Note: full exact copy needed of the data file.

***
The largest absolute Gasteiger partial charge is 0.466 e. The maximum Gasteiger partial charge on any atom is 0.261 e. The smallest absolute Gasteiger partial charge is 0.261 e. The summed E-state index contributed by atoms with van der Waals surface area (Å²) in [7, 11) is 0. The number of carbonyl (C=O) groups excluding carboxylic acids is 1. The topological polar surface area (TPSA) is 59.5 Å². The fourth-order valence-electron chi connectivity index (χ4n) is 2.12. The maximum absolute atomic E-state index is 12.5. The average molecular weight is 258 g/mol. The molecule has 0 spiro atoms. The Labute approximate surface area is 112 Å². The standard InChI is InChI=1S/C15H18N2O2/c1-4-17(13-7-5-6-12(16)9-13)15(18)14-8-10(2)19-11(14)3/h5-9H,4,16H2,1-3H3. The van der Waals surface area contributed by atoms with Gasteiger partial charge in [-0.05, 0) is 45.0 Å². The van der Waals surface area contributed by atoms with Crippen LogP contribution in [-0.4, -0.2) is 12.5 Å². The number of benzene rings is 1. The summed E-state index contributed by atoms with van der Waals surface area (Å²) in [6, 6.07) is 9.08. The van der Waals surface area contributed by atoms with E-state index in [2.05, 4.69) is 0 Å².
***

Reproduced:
The largest absolute Gasteiger partial charge is 0.466 e. The maximum Gasteiger partial charge on any atom is 0.261 e. The smallest absolute Gasteiger partial charge is 0.261 e. The summed E-state index contributed by atoms with van der Waals surface area (Å²) in [7, 11) is 0. The number of carbonyl (C=O) groups excluding carboxylic acids is 1. The topological polar surface area (TPSA) is 59.5 Å². The fourth-order valence-electron chi connectivity index (χ4n) is 2.12. The maximum absolute atomic E-state index is 12.5. The average molecular weight is 258 g/mol. The molecule has 0 spiro atoms. The Labute approximate surface area is 112 Å². The standard InChI is InChI=1S/C15H18N2O2/c1-4-17(13-7-5-6-12(16)9-13)15(18)14-8-10(2)19-11(14)3/h5-9H,4,16H2,1-3H3. The van der Waals surface area contributed by atoms with Gasteiger partial charge in [-0.05, 0) is 45.0 Å². The van der Waals surface area contributed by atoms with Crippen LogP contribution in [-0.4, -0.2) is 12.5 Å². The number of benzene rings is 1. The summed E-state index contributed by atoms with van der Waals surface area (Å²) in [6, 6.07) is 9.08. The van der Waals surface area contributed by atoms with E-state index in [2.05, 4.69) is 0 Å².